Xero has multiple ways of recording transactions that many users aren’t aware of. These are “Prepayment”, “Overpayment” and “Split Payment”. These transaction types are actually variations of the standard Spend/Receive Money bank transactions but they have very unique treatments. These transaction types allow you to record money received from a customer (or paid to a supplier) BEFORE an invoice has either been issued or received.
You access these from the Spend/Receive Money entry screens from the Manage Account menu, or simply by adding detail when creating a transaction from the bank reconciliation screen, with the default set as “Direct Payment”.
The prepayment function in Xero is specifically designed to manage the sales/purchase tax implications of receiving funds or making payments, particularly on the cash accounting scheme where the tax point is the date payment is received or made.
If you were to post funds received before an invoice has been raised as an overpayment, the balance paid would sit as a credit to the sales/purchase ledger until an invoice is available to allocate it to, therefore not accounting for sales/purchase tax, this is explained in more detail below.
When using a Prepayment you need to specify a ledger code. If you enter a P&L code here (such as sales) it will show up as revenue in that month (and then get reversed out when the final invoice is issued. If you do not want it to show as income then you should code it to a Prepayments (Balance Sheet) account. If sales tax needs to be reported on this transaction then you should ensure that you use the correct tax rate (if you do this regularly then you may want to change the default tax rate for the Prepayments account so you don’t forget to change it each time).
When you invoice for the job you should ALWAYS invoice for the full amount (as if the deposit hasn’t been paid) and charge the full sales tax. Then apply the Prepayment credit against the total invoice.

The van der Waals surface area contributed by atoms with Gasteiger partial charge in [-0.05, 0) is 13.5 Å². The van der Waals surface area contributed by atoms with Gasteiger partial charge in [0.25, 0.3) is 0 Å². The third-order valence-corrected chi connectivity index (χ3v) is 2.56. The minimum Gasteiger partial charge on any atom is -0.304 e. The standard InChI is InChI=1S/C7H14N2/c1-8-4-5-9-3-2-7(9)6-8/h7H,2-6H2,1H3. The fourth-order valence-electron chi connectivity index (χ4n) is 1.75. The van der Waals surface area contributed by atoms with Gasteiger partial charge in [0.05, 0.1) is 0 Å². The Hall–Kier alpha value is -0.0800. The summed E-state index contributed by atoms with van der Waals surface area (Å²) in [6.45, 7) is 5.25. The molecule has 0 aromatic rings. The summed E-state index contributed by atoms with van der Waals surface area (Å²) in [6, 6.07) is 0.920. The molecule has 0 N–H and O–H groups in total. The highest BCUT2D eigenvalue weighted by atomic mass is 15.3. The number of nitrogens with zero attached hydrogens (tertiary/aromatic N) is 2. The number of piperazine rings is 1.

Overpayments are ideally suited for recording those times when your customer pays you twice, and you will hold the funds to be applied against a future (and unknown) invoice. Similarly this can be used when making payments on account to suppliers for expenses such as electricity which may be invoiced quarterly. You can not change the coding or tax treatment in any way. No revenue/expenses will be recorded, your Accounts Receivable/Payable balance will reflect that you owe or are owed the money where applicable. The payment will show up as a single line on the statement.
As long as you have no need to report this on a Sales Tax Return then this should be your default option.
Sometimes a customer may make a part payment against an invoice that you have issued, therefore the money received can not be matched up with the invoice in the receivables ledger. This scenario may also occur in the purchase ledger where you are gradually paying off an invoice received from a supplier.
When this occurs, a split payment may be applied to any given invoice acting as a part payment. Any split payments applied to an invoice can be clearly seen by drilling down into that invoice. Any payments applied will be listed below the total amount, which itself will be the outstanding balance remaining after these reductions.
To reconcile a part payment:
On the bank reconciliation screen, next to the bank statement line you want to reconcile, click Find & Match.
Click the Split link that appears next to the payment amount.
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